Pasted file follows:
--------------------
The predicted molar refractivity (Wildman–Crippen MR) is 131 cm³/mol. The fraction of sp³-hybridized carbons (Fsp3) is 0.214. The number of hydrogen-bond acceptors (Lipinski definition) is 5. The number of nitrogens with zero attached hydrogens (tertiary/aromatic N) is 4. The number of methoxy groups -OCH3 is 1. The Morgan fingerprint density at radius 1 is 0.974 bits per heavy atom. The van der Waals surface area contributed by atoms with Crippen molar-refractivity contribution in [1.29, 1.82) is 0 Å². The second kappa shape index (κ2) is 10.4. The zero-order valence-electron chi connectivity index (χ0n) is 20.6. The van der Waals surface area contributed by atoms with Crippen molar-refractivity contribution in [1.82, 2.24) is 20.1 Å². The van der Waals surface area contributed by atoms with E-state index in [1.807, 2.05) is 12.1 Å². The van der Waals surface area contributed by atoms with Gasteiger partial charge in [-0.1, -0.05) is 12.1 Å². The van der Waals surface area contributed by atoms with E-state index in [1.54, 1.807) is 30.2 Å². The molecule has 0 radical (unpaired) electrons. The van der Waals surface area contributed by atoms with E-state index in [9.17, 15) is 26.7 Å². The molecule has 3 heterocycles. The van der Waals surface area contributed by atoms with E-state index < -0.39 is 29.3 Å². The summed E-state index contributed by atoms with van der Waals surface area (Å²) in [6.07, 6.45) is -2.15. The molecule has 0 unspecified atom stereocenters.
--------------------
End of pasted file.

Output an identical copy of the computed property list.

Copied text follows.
The predicted molar refractivity (Wildman–Crippen MR) is 131 cm³/mol. The fraction of sp³-hybridized carbons (Fsp3) is 0.214. The number of hydrogen-bond acceptors (Lipinski definition) is 5. The number of nitrogens with zero attached hydrogens (tertiary/aromatic N) is 4. The number of methoxy groups -OCH3 is 1. The Morgan fingerprint density at radius 1 is 0.974 bits per heavy atom. The van der Waals surface area contributed by atoms with Crippen molar-refractivity contribution in [1.29, 1.82) is 0 Å². The second kappa shape index (κ2) is 10.4. The zero-order valence-electron chi connectivity index (χ0n) is 20.6. The van der Waals surface area contributed by atoms with Crippen molar-refractivity contribution in [1.82, 2.24) is 20.1 Å². The van der Waals surface area contributed by atoms with E-state index in [1.807, 2.05) is 12.1 Å². The van der Waals surface area contributed by atoms with Gasteiger partial charge in [-0.1, -0.05) is 12.1 Å². The van der Waals surface area contributed by atoms with E-state index in [1.54, 1.807) is 30.2 Å². The molecule has 0 radical (unpaired) electrons. The van der Waals surface area contributed by atoms with E-state index in [9.17, 15) is 26.7 Å². The molecule has 3 heterocycles. The van der Waals surface area contributed by atoms with E-state index < -0.39 is 29.3 Å². The summed E-state index contributed by atoms with van der Waals surface area (Å²) in [6.07, 6.45) is -2.15. The molecule has 0 unspecified atom stereocenters.